Usually, 3D printers available for the average consumer come in a box. But Core 77 reports that entrepreneur Zaib Husain and engineer Azam Shahani have come up with a prototype called Makerarm that goes against the boxed expectation.
Their device has an arm with a 180-degree sweep and 10 inches of Z-travel, cantilevered on a column that mounts to a work surface. The arm can reach up to 16 inches.
But calling the device a desktop 3D printer will be an understatement. In the project’s Kickstarter video, we learn that Makerarm can solder, level, carve, etch, cut sheets, engrave plastic and leather, carve wood, and even feed your fish, to name a few. Perhaps the icing on the cake is Makerarm’s ability to, well, put icing on cake.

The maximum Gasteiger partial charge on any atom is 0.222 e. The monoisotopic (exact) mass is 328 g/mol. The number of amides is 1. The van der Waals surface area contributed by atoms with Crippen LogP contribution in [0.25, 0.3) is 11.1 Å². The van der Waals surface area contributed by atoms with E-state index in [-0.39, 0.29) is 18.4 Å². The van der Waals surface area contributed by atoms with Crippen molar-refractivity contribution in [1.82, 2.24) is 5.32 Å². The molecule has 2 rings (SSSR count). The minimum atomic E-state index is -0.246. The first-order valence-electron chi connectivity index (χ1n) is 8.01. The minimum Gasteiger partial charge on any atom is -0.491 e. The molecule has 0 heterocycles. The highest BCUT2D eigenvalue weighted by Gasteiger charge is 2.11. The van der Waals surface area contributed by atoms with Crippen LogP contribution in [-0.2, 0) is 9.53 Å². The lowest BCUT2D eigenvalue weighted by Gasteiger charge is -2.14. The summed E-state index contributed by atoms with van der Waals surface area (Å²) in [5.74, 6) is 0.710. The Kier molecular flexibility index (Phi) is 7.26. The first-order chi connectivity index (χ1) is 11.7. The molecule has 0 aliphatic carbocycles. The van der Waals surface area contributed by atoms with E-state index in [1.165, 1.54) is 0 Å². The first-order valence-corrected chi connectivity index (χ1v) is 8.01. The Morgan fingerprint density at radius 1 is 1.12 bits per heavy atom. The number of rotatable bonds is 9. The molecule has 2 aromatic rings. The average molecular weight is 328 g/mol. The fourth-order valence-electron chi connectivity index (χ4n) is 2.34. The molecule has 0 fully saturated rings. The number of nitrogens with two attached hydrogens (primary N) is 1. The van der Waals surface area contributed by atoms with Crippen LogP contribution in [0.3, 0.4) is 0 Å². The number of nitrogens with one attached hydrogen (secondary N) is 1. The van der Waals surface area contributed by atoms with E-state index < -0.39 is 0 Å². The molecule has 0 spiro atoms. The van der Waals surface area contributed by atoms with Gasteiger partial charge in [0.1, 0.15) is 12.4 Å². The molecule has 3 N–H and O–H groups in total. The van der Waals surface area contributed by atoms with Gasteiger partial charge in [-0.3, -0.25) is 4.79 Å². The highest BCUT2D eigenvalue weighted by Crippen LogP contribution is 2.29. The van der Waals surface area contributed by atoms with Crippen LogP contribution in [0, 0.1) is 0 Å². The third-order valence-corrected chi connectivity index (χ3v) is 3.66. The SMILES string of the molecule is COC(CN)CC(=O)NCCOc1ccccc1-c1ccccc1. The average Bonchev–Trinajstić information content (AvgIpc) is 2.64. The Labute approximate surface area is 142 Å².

The plethora of activities is thanks to changeable tool heads that can be fastened to the arm, such as a screw fastening head, laser engraving head, 3D printing head, and foam cutting head.
The creators argue that Makerarm can be a solution to creators that don’t have a lot of access to every tool, machine, or material that is too expensive, and instead have them all in one desktop robotic arm.
So far, the project has raised $197,229 of its $349,750 goal with the help of 181 backers, and it has 22 days to go.